Two years ago a friend introduced me to Clutter Chronicles, a podcast that features a woman named Mary and her “unusual relationship with stuff.” Ever since, I’ve been working hard to rid myself of my clutter, as well as all sorts of other stuff I no longer need or use.
I’ve made good progress. I’ve tossed reams and reams of client files from a four-drawer, 48-inch-wide file cabinet. I’ve donated hundreds of books, a dozen bags of clothes, several sets of linens and my favorite china.
Parting with most of that stuff turned out to be easier than I thought thanks to another friend who encouraged me to stop dragging my anchor behind me and instead toss it out in front of me.
But I’ve since come to realize that there’s a category of clutter I’m still having trouble letting go of: aspirational clutter.
I’d never even heard of aspirational clutter until a third friend introduced me to Apartment Therapy, a home and décor site that defines aspirational clutter as “anything you’re keeping for a future version of yourself.”
As a lifelong goal-setter with all sorts of imagined future selves and plenty of storage space, I’ve accumulated a great deal of aspirational clutter, most of which revolves around hopes and dreams related to creative pursuits such as writing, drawing, painting, sewing and knitting, all things I used to love doing as a kid but gave up decades ago.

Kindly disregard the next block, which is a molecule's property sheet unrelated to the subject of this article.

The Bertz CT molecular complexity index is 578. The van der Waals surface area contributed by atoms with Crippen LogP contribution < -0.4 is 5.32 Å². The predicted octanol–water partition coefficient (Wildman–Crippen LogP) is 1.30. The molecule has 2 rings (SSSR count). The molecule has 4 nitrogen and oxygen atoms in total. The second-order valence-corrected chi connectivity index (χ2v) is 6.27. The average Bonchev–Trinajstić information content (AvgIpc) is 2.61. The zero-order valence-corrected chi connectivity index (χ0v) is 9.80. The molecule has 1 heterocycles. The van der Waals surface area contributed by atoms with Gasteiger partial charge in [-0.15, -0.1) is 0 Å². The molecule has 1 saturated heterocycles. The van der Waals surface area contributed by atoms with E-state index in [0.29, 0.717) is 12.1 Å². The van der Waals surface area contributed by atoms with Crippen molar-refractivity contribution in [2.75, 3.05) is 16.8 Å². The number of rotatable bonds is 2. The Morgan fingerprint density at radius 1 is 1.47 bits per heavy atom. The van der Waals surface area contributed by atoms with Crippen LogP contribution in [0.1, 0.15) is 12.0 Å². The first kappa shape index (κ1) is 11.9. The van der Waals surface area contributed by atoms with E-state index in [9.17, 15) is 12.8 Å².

Some of my aspirational clutter is electronic, like the list of words I keep on my computer, words I aspire to one day not only remember the meaning of but also use in a short story. The list includes noctilucent, opsimath, sere and wheedle.
There’s also a list of clever headlines, as well as lists of books to read, movies to watch and podcasts to listen to, all in line with my aspirations to develop compelling creative content in a variety of forms.
But what about the things that do take up physical space? A shoebox filled with recipes. A plastic bin of yarn. An untouched set of oil paints I received for my 40th birthday. A six-inch high pile of pages I’ve torn out of magazines in preparation for making collages.
Despite the fact that some of these things have sat dormant for decades, tossing or giving them away is harder than I would have imagined. And that’s exactly how my more creative future self would want it to be.